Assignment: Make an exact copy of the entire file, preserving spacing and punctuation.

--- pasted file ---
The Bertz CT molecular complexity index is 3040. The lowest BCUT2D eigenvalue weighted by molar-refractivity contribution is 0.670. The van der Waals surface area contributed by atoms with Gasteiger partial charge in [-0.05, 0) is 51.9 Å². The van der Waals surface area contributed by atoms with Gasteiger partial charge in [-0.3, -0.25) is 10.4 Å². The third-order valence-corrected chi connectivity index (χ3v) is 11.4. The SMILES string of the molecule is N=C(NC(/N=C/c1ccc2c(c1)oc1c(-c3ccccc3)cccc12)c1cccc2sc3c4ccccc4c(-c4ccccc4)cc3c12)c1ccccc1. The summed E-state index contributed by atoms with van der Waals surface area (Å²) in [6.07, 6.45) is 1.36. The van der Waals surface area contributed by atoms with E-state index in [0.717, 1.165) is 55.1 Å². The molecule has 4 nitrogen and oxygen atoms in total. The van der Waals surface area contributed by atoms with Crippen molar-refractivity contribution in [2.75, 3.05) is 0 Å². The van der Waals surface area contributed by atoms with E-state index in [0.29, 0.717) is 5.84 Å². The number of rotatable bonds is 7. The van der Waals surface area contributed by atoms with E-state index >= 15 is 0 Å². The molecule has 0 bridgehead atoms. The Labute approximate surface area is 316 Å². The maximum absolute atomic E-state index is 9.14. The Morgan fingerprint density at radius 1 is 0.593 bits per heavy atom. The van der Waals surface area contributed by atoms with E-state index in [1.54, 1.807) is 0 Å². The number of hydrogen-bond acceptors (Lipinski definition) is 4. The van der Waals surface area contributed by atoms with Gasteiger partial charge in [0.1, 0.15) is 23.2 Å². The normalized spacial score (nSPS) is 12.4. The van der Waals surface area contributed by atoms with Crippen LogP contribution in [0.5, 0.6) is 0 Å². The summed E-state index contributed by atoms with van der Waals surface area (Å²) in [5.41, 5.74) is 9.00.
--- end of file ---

The Bertz CT molecular complexity index is 3040. The lowest BCUT2D eigenvalue weighted by molar-refractivity contribution is 0.670. The van der Waals surface area contributed by atoms with Gasteiger partial charge in [-0.05, 0) is 51.9 Å². The van der Waals surface area contributed by atoms with Gasteiger partial charge in [-0.3, -0.25) is 10.4 Å². The third-order valence-corrected chi connectivity index (χ3v) is 11.4. The SMILES string of the molecule is N=C(NC(/N=C/c1ccc2c(c1)oc1c(-c3ccccc3)cccc12)c1cccc2sc3c4ccccc4c(-c4ccccc4)cc3c12)c1ccccc1. The summed E-state index contributed by atoms with van der Waals surface area (Å²) in [6.07, 6.45) is 1.36. The van der Waals surface area contributed by atoms with E-state index in [0.717, 1.165) is 55.1 Å². The molecule has 4 nitrogen and oxygen atoms in total. The van der Waals surface area contributed by atoms with Crippen molar-refractivity contribution in [2.75, 3.05) is 0 Å². The van der Waals surface area contributed by atoms with E-state index in [0.29, 0.717) is 5.84 Å². The number of rotatable bonds is 7. The van der Waals surface area contributed by atoms with E-state index >= 15 is 0 Å². The molecule has 0 bridgehead atoms. The Labute approximate surface area is 316 Å². The maximum absolute atomic E-state index is 9.14. The Morgan fingerprint density at radius 1 is 0.593 bits per heavy atom. The van der Waals surface area contributed by atoms with E-state index in [1.54, 1.807) is 0 Å². The number of hydrogen-bond acceptors (Lipinski definition) is 4. The van der Waals surface area contributed by atoms with Gasteiger partial charge in [0.1, 0.15) is 23.2 Å². The normalized spacial score (nSPS) is 12.4. The van der Waals surface area contributed by atoms with Crippen LogP contribution in [0.5, 0.6) is 0 Å². The summed E-state index contributed by atoms with van der Waals surface area (Å²) in [5.41, 5.74) is 9.00.